A friend and co-worker recently gave me some red potatoes that she had purchased at the farmers market here in Okinawa. We both like to cook and frequently talk about cooking. As a thank you to her for the potatoes I decided to make a video on what I cooked with them. It then occurred to me that this would be a good "how to" video on shooting cooking videos with your iPhone. So if your interested in that, or just want to see what I cooked check out the video below and please subscribe to my channel if you like it.
In this article from Petapixel.com UK based photographer, Jake Hicks demonstrates an easy way to achieve a one-light high-key lighting setup using a simple reflector. Although limited to closeups and tight headshot this is a great way to achieve the high-key lighting look. Shoot lighter and still achieve great results.
I am incredibly fortunate to live on a beautiful tropical island in the pacific. Yet I still go through phases where I can't seem to find anything to photograph, or at least anything I want to photograph. One great solution to this conundrum is to travel somewhere, somewhere out of your normal day-to-day surroundings, somewhere where suddenly everything feels different, fresh and exciting. For me, recently this somewhere was Tokyo, about 1000 miles and a 2 1/2 hour plane ride away. Now I've been to Tokyo many times, I even lived outside of Tokyo for many years back in the late eighties early nineties. Regardless of how many times I've been to Tokyo it always gets my creative juices flowing.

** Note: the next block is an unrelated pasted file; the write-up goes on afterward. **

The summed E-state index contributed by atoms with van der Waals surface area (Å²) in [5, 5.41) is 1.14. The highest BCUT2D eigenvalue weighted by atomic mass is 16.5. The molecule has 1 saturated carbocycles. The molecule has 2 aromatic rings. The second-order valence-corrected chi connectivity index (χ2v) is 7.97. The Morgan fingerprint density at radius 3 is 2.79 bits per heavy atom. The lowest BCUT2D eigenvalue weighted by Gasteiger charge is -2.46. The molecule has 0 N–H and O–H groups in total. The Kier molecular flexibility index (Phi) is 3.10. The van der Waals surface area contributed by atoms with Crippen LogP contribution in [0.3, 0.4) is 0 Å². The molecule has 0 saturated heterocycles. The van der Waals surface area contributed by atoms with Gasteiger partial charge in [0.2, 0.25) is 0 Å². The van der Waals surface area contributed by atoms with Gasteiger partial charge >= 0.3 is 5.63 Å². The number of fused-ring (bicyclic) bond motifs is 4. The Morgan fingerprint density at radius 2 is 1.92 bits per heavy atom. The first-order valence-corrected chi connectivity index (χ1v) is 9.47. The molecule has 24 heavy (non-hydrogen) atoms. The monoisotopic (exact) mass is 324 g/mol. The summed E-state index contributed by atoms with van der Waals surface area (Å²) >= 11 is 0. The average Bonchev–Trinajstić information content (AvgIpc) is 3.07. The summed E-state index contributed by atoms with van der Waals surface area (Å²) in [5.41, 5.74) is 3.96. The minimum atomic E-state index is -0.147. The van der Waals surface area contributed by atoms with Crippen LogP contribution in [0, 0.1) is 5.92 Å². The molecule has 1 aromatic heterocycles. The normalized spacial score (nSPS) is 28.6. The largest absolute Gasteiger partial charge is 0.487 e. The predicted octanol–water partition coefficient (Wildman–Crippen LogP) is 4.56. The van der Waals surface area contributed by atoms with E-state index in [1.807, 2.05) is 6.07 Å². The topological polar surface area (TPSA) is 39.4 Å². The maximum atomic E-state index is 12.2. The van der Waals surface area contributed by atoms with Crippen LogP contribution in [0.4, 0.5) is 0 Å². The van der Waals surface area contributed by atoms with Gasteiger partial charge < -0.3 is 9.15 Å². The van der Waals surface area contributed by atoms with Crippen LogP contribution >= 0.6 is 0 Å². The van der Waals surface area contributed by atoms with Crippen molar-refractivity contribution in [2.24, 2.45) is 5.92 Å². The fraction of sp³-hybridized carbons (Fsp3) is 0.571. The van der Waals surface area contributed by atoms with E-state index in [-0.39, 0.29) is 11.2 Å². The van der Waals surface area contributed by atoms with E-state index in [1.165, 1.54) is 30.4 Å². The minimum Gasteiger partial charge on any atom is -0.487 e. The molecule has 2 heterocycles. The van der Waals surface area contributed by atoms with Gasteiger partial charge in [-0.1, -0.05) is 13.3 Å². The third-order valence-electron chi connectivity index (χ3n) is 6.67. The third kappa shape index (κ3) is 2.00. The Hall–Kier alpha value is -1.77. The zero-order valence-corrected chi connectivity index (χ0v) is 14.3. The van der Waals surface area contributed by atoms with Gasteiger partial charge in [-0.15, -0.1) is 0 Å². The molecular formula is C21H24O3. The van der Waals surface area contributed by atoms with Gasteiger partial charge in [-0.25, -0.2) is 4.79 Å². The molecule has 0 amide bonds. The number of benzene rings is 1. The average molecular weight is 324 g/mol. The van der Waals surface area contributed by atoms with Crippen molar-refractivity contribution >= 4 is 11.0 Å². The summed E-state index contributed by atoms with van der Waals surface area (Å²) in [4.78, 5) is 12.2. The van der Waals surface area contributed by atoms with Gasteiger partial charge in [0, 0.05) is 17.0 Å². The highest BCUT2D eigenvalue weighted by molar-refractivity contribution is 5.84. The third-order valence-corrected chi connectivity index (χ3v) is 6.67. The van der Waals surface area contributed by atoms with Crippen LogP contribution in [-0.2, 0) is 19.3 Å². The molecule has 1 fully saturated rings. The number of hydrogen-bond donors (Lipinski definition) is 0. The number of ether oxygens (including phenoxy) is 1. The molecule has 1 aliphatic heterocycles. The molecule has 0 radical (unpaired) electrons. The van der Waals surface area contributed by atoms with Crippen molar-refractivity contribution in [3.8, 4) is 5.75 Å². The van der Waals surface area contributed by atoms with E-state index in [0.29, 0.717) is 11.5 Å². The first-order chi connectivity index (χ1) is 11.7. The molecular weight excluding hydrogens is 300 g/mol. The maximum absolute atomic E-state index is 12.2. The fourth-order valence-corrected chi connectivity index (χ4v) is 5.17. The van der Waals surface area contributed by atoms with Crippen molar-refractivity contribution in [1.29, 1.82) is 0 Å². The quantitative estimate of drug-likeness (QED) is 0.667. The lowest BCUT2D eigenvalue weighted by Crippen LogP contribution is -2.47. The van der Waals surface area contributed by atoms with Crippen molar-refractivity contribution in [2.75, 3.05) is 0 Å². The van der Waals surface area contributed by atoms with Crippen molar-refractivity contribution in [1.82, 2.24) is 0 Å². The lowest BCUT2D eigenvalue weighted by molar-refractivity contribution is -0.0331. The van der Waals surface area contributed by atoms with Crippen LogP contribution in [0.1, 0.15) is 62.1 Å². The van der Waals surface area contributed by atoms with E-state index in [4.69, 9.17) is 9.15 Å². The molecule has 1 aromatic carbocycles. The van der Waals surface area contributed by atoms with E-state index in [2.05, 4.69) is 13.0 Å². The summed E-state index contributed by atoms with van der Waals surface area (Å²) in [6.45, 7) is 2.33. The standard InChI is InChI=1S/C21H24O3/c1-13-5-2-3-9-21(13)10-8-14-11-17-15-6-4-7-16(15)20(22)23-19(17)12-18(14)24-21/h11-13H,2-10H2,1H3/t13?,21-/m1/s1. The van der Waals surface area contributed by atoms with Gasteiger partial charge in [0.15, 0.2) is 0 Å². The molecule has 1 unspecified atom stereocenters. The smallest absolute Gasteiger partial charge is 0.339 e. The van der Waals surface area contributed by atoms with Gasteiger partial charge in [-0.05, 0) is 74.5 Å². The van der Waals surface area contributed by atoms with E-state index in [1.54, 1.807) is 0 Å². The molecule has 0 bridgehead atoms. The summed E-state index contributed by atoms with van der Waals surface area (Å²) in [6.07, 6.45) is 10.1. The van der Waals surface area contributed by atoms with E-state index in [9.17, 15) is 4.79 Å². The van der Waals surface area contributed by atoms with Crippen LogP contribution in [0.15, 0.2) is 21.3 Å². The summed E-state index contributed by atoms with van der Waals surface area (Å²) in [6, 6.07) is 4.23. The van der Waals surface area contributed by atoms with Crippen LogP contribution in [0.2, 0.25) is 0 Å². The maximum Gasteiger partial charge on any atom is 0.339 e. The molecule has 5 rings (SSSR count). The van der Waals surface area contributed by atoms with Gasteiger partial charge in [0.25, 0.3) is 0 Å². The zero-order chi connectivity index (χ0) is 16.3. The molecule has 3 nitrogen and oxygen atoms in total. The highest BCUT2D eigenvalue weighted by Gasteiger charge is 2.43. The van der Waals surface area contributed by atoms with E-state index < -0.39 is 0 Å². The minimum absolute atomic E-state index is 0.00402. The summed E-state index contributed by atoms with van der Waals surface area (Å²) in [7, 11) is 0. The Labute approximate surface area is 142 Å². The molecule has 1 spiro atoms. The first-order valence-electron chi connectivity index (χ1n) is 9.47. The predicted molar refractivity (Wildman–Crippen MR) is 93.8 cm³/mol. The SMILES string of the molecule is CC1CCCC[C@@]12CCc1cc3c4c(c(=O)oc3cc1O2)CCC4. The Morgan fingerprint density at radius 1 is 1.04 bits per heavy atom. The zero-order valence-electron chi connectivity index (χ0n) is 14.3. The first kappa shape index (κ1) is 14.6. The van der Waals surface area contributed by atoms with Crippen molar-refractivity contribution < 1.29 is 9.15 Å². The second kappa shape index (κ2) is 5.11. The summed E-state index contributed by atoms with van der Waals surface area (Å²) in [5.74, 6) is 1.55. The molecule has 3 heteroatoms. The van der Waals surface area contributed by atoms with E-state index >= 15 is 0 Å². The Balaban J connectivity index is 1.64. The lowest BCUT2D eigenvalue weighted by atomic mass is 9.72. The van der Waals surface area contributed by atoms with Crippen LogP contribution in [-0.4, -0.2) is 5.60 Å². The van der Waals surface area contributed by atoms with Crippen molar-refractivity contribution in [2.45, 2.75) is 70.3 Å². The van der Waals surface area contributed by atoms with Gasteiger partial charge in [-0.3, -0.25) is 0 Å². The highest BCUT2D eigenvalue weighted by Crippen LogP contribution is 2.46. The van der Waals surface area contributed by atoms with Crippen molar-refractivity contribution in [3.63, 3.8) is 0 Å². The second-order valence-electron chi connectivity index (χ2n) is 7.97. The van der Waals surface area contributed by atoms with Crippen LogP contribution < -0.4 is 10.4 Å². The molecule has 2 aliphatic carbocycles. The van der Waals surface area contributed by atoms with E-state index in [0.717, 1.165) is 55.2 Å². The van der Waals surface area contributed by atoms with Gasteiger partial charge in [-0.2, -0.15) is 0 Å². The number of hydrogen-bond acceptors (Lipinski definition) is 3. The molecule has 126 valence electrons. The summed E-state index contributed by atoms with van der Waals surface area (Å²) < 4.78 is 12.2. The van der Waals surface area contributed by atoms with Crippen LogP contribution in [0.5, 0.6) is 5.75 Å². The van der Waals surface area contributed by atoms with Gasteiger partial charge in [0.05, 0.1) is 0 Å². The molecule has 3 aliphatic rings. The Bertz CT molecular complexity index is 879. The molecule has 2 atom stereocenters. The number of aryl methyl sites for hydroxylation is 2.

Here's a list of photography tips from B&H Photo and Todd Vorenkamp worthy of reviewing regardless of skill level. Enjoy.😊
Street photography touches my love of photography like no other genre. It's difficult to explain why. Maybe it's the historical relevance of recording society, although I've never been a big history buff. Maybe it's the rawness or reality of the moment, or maybe it's just the voyeur in me, like all humans that are fascinated with observing others and their environment.
There are three basic angles when shooting food: Top Down, Three Quarter, and Table/Plate level, at least this is what I call them. Of course regardless of which angle you choose, lighting is key, and don't forget about the background. Cluttered or noisy backgrounds can ruin an otherwise great photo. Below are a few things to remember next time you're photographing food. The images below were shot with a variety of cameras to include my Fuji x100, x100s, X-Pro1, and my iPhone 6 Plus.